10. Assessment of the quality of five macroeconomic datasets—national accounts, consumer price index, government finance, monetary, and balance of payments statistics—was conducted using the DQAF, July 2003. In this section, the results are presented at the level of the DQAF elements and using a four-level rating scale (Table 1). Assessments of the prerequisites of data quality and the assurances of integrity (Dimensions “0” and “1” of the DQAF) for the CG, MEF, and SBP are presented in Tables 2ac, respectively. For each dataset, the assessments of methodological soundness, accuracy and reliability, serviceability, and accessibility (Dimensions “2” to “5” of the DQAF) are shown in Tables 3ae.

Table 1.

Panama: Data Quality Assessment Framework2—Summary Results

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Practice observed: current practices generally in observance meet or achieve the objectives of DQAF internationally accepted statistical practices without any significant deficiencies.Practice largely observed: some departures, but these are not seen as sufficient to raise doubts about the authorities’ ability to observe the DQAF practices. Practice largely not observed: significant departures and the authorities will need to take significant action to achieve observance. Practice not observed: most DQAF practices are not met. Not applicable: used only exceptionally when statistical practices do not apply to a country’s circumstances.
Table 2a.

Panama: Assessment of Data Quality—Dimensions 0 and 1—Controller General of the Republic of Panama

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Table 2b.

Panama: Assessment of Data Quality—Dimensions 0 and 1—Ministry of Economy and Finance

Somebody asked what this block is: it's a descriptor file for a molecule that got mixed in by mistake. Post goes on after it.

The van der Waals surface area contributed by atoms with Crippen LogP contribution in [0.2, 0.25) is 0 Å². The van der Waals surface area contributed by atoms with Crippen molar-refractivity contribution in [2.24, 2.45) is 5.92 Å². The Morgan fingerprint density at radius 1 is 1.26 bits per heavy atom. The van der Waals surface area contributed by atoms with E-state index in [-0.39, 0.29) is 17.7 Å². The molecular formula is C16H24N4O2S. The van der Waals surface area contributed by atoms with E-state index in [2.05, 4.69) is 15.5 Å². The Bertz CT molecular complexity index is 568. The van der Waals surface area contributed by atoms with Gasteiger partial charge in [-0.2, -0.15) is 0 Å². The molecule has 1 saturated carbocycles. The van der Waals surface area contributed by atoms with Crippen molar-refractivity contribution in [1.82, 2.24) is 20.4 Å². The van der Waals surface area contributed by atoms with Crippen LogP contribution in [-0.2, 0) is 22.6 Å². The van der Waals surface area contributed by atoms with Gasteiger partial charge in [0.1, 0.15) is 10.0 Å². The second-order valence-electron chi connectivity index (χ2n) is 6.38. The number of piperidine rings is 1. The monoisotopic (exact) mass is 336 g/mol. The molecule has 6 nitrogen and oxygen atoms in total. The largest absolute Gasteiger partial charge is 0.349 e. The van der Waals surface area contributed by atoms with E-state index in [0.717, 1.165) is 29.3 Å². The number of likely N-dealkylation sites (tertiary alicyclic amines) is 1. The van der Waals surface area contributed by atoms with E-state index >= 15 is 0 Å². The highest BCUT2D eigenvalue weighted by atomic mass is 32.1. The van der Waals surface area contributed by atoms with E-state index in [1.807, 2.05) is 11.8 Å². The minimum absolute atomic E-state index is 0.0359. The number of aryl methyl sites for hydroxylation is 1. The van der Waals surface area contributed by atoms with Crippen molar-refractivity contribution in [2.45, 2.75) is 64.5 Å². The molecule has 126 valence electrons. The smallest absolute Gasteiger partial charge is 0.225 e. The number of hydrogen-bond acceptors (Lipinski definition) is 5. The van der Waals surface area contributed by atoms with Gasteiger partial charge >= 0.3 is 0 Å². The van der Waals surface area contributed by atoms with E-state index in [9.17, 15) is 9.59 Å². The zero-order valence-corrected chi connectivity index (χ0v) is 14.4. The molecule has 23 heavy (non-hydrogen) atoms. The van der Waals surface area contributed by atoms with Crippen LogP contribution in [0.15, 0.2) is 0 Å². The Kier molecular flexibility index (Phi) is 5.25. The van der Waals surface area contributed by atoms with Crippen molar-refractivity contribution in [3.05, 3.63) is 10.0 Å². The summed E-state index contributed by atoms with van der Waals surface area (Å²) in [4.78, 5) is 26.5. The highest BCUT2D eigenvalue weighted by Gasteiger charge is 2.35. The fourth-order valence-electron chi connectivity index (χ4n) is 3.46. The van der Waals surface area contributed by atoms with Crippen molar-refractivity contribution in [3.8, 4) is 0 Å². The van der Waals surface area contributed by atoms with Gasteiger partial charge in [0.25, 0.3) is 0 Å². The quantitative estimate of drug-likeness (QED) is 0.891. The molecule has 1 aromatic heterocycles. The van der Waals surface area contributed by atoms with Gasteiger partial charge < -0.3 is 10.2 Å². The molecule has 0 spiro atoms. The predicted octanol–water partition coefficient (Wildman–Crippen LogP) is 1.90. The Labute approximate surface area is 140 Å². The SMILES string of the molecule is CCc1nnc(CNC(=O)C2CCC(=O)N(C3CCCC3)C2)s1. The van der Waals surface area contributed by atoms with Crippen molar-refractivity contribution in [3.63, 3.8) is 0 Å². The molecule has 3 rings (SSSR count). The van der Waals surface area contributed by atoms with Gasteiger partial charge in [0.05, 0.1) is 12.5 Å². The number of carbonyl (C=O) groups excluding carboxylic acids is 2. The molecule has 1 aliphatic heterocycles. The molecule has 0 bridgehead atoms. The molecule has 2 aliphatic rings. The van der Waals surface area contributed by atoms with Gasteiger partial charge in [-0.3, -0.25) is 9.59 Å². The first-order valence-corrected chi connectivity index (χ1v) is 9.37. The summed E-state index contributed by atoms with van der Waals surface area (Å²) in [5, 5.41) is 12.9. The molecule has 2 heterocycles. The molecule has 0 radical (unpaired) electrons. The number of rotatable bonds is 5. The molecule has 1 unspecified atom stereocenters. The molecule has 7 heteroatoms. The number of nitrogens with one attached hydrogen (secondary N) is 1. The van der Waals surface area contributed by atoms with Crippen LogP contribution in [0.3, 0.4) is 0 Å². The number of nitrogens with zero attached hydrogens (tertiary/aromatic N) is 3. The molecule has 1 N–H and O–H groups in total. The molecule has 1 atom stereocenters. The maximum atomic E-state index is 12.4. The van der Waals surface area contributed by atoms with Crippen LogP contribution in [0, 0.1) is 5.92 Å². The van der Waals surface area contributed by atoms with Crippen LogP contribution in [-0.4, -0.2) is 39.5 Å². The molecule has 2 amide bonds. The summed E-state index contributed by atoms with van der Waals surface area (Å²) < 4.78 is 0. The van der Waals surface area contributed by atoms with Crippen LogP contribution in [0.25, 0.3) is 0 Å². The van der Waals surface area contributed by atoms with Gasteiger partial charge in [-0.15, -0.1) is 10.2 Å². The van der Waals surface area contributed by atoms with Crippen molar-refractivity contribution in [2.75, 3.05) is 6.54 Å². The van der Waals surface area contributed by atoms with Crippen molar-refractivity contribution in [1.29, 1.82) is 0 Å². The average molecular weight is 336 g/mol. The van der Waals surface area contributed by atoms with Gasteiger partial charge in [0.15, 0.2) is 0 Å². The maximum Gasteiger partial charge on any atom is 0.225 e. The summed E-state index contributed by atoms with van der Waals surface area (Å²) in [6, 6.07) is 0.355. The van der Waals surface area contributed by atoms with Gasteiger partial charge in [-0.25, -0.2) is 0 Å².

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Table 2c.

Panama: Assessment of Data Quality—Dimensions 0 and 1—Superintendency of Banks of Panama

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Table 3a.

Panama: Assessment of Data Quality—Dimensions 2 to 5—National Accounts

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Table 3b.

Panama: Assessment of Data Quality—Dimensions 2 to 5—Consumer Price Index

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Table 3c.

Panama: Assessment of Data Quality—Dimensions 2 to 5—Government Finance Statistics

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Table 3d.

Panama: Assessment of Data Quality—Dimensions 2 to 5—Monetary Statistics

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Table 3e.

Panama: Assessment of Data Quality—Dimensions 2 to 5—Balance of Payments Statistics

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III. Staff’s Recommendations

11. The staff has recommendations based on the review of Panama’s statistical practices, discussions with the data producing agencies, and responses from data users. The broad aim is to increase further Panama’s adherence to internationally accepted statistical practices and, in the staff’s view, enhance the analytical usefulness of Panama’s statistics. In each category below, recommendations are listed from higher to lower priority. Some additional technical suggestions are included in the detailed assessments volume.

Cross-cutting Recommendations

  • Proceed with the amendment to the Law of the CG aimed at creating the National Institute of Statistics, strengthening institutional and financial independence of the DSC, reinforcing the legal basis for the compilation and dissemination of macroeconomic data, and increasing sanctions for non-response to surveys. These sanctions should be adjusted annually using the inflation rate.